AUGUSTA (AP) – Gov. John Baldacci plans to unveil his plan to promote regional school districts when he gives his State of the State speech Tuesday night.

The governor wants to see groups of at least two existing school districts combine into single governing bodies. Newly combined districts would have to have at least 1,000 students.

Baldacci’s plan also encourages school districts to band together into “Regional Cooperatives” of five or more school districts that would provide regional services and programs.

In exchange, districts would see 7.5 percent to 10 percent increases in state aid, depending on their size.

A task force that began its work after Baldacci’s inauguration last year found that Maine’s high per-pupil costs, $900 more per student than the national average, stem in part from too much government.

The larger districts could also economize on expenses such as school supplies and transportation.

It’s unclear how much money the state and local governments could save by consolidating, and some experts say there may be no significant savings for years.

A legislator who co-chairs the Education and Cultural Affairs Committee said Baldacci should take a cautious approach that encourages school districts to work together first and unify later.

“The reaction from the local community may be quite strong against this if the governor tries to do too much too quickly,” said Rep. Glenn Cummings, D-Portland.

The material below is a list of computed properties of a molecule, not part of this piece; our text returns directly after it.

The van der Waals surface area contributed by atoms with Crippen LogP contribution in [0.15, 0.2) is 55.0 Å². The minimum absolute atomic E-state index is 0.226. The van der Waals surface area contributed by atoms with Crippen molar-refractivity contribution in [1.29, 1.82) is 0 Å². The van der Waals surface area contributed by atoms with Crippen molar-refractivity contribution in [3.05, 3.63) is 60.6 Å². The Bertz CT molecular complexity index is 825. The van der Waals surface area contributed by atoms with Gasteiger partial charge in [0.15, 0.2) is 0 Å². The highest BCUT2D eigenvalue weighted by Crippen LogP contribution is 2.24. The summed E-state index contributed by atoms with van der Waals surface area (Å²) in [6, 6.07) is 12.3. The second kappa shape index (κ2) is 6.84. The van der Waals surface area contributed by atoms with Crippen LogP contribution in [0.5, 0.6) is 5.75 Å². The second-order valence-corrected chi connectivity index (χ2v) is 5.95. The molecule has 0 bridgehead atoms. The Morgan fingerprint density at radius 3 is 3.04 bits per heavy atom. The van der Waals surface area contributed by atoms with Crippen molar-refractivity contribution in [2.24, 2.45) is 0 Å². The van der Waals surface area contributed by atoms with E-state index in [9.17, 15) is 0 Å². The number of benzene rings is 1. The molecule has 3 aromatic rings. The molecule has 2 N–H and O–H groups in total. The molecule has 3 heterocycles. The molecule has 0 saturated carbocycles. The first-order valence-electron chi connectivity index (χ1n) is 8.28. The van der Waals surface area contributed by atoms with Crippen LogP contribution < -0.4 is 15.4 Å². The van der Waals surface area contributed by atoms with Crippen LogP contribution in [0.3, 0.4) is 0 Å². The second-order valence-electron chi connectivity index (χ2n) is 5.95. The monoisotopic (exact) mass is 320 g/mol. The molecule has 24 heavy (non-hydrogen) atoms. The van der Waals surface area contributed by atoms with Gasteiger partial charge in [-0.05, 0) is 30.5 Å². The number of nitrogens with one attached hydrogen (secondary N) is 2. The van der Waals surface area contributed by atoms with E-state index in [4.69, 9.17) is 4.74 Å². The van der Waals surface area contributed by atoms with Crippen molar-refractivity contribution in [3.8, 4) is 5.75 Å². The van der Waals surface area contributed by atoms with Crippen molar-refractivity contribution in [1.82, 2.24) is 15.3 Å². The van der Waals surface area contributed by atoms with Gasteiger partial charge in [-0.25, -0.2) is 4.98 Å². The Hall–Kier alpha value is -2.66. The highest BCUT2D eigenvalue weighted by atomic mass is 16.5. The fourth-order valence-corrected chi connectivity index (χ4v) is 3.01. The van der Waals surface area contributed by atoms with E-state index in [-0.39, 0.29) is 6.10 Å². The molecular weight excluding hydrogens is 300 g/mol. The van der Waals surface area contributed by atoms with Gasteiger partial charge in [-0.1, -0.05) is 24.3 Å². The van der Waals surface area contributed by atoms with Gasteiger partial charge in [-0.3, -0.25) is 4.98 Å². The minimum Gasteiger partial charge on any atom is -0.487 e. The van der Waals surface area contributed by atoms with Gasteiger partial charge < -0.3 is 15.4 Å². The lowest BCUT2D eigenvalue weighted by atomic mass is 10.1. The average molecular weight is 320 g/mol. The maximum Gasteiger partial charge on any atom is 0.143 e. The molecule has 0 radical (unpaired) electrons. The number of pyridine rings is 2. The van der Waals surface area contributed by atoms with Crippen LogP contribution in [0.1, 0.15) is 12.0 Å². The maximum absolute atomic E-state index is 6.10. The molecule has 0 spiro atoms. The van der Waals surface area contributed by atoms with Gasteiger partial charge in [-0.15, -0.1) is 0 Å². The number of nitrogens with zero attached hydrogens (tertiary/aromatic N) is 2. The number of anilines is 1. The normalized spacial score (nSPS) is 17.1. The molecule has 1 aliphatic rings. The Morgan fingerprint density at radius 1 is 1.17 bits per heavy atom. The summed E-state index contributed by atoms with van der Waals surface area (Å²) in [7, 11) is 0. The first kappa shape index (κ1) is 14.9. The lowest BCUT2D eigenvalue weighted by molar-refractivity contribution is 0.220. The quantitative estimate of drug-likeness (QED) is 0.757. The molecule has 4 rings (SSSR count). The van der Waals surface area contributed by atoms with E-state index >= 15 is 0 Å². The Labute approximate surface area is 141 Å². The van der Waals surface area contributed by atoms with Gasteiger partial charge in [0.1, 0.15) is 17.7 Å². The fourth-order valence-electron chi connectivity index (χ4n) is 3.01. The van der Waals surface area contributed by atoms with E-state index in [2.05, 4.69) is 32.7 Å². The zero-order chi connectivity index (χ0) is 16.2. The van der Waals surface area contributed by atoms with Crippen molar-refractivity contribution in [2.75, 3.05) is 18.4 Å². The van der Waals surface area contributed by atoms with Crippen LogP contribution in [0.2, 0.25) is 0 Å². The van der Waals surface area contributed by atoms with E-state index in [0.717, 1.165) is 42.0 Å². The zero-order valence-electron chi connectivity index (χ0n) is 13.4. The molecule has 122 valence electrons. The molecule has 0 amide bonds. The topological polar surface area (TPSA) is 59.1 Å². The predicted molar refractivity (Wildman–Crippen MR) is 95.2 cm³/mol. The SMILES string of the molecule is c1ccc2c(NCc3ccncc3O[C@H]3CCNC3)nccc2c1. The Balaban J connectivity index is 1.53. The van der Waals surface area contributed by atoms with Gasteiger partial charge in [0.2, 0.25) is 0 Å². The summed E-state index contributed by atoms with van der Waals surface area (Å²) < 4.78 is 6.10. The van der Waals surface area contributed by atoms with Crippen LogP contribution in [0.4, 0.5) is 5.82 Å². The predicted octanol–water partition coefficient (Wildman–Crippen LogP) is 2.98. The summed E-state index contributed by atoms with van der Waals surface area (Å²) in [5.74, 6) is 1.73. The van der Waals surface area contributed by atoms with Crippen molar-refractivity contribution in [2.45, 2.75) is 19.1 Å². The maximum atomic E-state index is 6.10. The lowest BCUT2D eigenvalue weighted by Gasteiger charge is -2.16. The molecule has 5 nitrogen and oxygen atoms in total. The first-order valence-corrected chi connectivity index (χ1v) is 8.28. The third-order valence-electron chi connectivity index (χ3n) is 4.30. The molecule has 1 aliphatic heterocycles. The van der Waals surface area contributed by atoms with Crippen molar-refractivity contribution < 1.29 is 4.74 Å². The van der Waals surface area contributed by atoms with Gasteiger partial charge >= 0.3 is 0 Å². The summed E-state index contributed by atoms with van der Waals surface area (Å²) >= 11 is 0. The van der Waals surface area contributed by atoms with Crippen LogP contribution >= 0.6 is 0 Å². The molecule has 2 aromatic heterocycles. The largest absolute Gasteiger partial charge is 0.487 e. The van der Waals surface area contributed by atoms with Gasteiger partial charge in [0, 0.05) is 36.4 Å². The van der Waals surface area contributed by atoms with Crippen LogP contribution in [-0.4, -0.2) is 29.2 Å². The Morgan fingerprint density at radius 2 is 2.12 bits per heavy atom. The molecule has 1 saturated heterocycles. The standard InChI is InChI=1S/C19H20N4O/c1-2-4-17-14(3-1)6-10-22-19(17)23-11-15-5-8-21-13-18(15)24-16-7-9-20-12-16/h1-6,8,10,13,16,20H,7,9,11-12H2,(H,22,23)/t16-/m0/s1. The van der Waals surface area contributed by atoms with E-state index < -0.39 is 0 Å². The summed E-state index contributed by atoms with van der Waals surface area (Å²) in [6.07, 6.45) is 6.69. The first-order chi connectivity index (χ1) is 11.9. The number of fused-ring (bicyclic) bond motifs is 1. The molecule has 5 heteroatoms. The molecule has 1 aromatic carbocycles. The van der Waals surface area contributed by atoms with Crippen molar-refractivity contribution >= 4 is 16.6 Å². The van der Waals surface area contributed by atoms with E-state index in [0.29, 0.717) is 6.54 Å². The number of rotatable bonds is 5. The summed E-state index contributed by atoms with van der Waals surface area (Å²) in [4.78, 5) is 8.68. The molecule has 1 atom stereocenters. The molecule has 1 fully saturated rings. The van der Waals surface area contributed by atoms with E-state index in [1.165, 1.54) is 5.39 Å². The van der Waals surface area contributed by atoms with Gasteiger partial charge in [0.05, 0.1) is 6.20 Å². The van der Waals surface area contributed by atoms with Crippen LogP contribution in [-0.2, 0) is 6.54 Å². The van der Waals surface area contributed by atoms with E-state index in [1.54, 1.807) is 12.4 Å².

Baldacci said his proposal allows school districts to be cautious if they wish, but he believes the Legislature should give them an option to consolidate as soon as possible.

Maine has too many small school districts, said Baldacci, noting that eight districts have fewer than 250 students. He said their consolidation would not only save taxpayers money, but also give students access to a wider range of services and programs.

Baldacci’s proposal would be the most extensive effort to consolidate local government in Maine since the Sinclair Act in 1957, which established the state’s school administrative districts.

Other states that have recently enacted laws to encourage school districts to consolidate include Arkansas, Kansas, Montana, North Dakota, South Dakota and Oklahoma.

AP-ES-01-18-04 1230EST

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